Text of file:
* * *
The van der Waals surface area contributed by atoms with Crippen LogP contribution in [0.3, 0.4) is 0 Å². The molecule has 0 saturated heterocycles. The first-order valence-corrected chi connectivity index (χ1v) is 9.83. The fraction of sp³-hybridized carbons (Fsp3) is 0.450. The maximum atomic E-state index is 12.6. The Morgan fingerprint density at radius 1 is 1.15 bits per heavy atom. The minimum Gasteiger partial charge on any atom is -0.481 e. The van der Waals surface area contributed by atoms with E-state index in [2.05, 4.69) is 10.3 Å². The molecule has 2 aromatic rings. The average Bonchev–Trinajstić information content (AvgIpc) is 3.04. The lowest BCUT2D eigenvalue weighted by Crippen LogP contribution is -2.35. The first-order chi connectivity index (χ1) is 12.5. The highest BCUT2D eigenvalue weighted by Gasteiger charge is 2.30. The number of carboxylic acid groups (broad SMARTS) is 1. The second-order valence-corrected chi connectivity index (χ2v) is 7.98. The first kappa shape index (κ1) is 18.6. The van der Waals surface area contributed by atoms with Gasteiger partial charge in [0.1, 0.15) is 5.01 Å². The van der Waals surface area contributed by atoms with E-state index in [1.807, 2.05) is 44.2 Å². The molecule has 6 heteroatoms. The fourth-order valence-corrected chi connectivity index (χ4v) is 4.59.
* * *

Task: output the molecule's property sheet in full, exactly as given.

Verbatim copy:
The van der Waals surface area contributed by atoms with Crippen LogP contribution in [0.3, 0.4) is 0 Å². The molecule has 0 saturated heterocycles. The first-order valence-corrected chi connectivity index (χ1v) is 9.83. The fraction of sp³-hybridized carbons (Fsp3) is 0.450. The maximum atomic E-state index is 12.6. The Morgan fingerprint density at radius 1 is 1.15 bits per heavy atom. The minimum Gasteiger partial charge on any atom is -0.481 e. The van der Waals surface area contributed by atoms with E-state index in [2.05, 4.69) is 10.3 Å². The molecule has 2 aromatic rings. The average Bonchev–Trinajstić information content (AvgIpc) is 3.04. The lowest BCUT2D eigenvalue weighted by Crippen LogP contribution is -2.35. The first-order chi connectivity index (χ1) is 12.5. The highest BCUT2D eigenvalue weighted by Gasteiger charge is 2.30. The number of carboxylic acid groups (broad SMARTS) is 1. The second-order valence-corrected chi connectivity index (χ2v) is 7.98. The first kappa shape index (κ1) is 18.6. The van der Waals surface area contributed by atoms with Gasteiger partial charge in [0.1, 0.15) is 5.01 Å². The van der Waals surface area contributed by atoms with E-state index in [1.807, 2.05) is 44.2 Å². The molecule has 6 heteroatoms. The fourth-order valence-corrected chi connectivity index (χ4v) is 4.59.